It’s easy to think of meal planning as a chore, especially if you have diabetes. However, planning meals makes it easier for you to eat healthy and better manage your diabetes.
Making shopping lists, picking out recipes and sharing ideas with your family can make meal planning a fun part of your life instead of a dreaded chore.
Write it down
A shopping list helps you organize your thoughts. Do a quick check of your pantry and refrigerator before you go to the grocery store. You don’t want to double up on produce or dairy that can spoil quickly. You want to get the most out of your grocery budget. When in the grocery store, stick to the outside of the store’s aisles. Fresh produce, meats and frozen veggies are usually located on the perimeter of the store. The aisles tend to have more processed convenience foods that are high in salt, fat and calories. This doesn’t mean the cereal aisle is off limits. It just means that you want the majority of your groceries to be fresh and unprocessed.
Serving Size Matters
For people with diabetes the key to exciting meals is variety and portion control. There are no foods or food groups that have to be totally eliminated from a diabetes meal plan. Here’s a basic portion guide for the different food groups:
- Starches = ½ cup rice, cereal, beans, 1 slice bread, a small bagel or muffin (aim for 2-3 servings at a meal)
- Fruits = medium size (similar to a tennis ball), ½ cup juice, 15 grapes (one serving/meal is an ideal way to get your fiber & vitamins)
- Veggies = ½ cup cooked, 1 cup raw (aim for 2 servings at lunch & dinner)
- Meat = 1 ounce is a serving (aim for 2-3 ounces at a meal)
- Dairy = 1 cup of milk or yogurt (2-3 servings/day is a good goal)
- Fat = 1 tablespoon peanut butter, 1 teaspoon butter or 1 tablespoon salad dressing (limit fats to 1 per meal)
As a diabetic, the portion sizes might be smaller than what you are used to, but you should savor the meal. Eat slowly, chew thoroughly and enjoy the whole dining experience. You’ve earned it!
A Plan for You
There is a variety of meal planning tools available to manage your blood sugar. The key is to find one that you are comfortable using. Check with a registered dietitian about a plan that best suits your needs. You may benefit from three to four small meals per day or you may prefer to have five to six small meals per day. Check out Healthy Eating Guidelines for free tools you may use.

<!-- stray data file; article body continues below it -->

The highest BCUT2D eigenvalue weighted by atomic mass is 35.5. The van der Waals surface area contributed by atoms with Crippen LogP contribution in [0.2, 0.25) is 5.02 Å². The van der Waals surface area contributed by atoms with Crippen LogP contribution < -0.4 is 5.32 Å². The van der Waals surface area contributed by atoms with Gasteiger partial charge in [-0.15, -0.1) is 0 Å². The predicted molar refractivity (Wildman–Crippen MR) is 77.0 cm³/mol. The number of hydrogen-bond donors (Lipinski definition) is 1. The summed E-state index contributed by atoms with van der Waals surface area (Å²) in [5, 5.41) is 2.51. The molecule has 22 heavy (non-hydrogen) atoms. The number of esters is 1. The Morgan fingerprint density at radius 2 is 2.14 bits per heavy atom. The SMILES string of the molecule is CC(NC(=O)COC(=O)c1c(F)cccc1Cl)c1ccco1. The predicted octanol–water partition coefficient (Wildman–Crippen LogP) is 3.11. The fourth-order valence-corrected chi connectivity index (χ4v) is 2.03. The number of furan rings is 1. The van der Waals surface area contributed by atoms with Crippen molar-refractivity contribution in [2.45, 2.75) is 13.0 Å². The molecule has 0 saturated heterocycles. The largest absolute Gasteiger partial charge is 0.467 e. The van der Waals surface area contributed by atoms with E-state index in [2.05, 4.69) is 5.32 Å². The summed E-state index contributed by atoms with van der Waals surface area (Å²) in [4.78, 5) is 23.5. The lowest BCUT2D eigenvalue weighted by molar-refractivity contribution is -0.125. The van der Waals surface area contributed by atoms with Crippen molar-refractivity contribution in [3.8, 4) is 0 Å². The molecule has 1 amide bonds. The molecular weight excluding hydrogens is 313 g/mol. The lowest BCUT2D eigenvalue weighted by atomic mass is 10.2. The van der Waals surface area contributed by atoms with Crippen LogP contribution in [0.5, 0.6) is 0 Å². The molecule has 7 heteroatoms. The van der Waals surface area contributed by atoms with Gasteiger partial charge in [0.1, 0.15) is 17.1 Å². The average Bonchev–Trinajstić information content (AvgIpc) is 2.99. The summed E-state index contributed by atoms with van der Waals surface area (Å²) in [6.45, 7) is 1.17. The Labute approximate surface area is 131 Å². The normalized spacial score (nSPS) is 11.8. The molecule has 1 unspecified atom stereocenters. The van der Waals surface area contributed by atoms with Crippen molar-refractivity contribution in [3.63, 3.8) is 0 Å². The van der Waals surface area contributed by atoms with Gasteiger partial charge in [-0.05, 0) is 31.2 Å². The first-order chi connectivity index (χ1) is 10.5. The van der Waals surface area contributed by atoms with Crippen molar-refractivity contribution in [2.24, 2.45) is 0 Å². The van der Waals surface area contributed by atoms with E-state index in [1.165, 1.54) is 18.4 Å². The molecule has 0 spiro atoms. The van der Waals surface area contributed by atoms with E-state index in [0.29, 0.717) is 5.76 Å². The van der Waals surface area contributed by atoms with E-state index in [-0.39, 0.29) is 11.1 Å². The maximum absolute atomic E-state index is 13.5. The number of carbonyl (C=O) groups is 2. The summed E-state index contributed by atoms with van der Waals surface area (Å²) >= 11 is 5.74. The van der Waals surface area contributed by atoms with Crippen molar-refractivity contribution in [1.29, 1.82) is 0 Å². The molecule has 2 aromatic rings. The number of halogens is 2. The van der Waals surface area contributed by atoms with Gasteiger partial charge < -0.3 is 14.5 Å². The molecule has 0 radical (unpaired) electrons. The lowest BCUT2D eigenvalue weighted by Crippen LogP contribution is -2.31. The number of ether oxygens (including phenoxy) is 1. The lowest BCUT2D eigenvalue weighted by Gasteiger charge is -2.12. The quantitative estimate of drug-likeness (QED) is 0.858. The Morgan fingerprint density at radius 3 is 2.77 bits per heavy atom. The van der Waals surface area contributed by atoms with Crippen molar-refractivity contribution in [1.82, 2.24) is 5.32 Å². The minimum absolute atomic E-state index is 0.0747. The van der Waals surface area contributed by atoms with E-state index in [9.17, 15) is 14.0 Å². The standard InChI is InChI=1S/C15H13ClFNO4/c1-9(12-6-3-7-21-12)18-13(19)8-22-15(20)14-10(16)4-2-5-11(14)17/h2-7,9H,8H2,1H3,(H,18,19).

Keep that Recipe
You can still use your favorite recipes. You may have to change the serving size that you normally eat or modify the ingredients a little. You can substitute higher calorie ingredients for healthier alternatives. For example, whole milk can be replaced with skim milk or eggs can be substituted with applesauce in most baking recipes. Artificial sweeteners are also safe to use for baking and cooking instead of regular sugar. And cooking sprays are great for stir-fries or grilling, instead of butter, margarine, or oils.
The Bottom Line
Planning your meals keeps you one step ahead of your diabetes. You are more likely to have good blood sugar control if you have shopping lists, modified recipes and a meal plan. You don’t need special foods and you don’t have to eat differently than the rest of your family. Go ahead – eat real food. Just keep an eye on the portions. Take pleasure in planning your meals and eating them!
- All About Pre-Diabetes Eating – Podcast
- A Guide to Knowing Your Diabetes Numbers
- How to Start Cooking at Home – Podcast
- Top 3 Tips for Vegan Baking
- What Can You Eat If You Are Prediabetic?
Sejal is a registered dietitian, a certified diabetes educator and she holds a masters degree in nutrition and health. Sejal was the project coordinator for the Veteran’s Administrations (VA) national weight loss program and previously worked for the VA hospital in Tampa, FL as a Spinal Cord Injury dietitian.
Sejal has had numerous clinical and community education experiences, including pediatric and intensive care nutrition support. She has also had the opportunity to teach nutrition courses at the community college level to students interested in pursuing health professions. One of her favorite areas of education is diabetes management.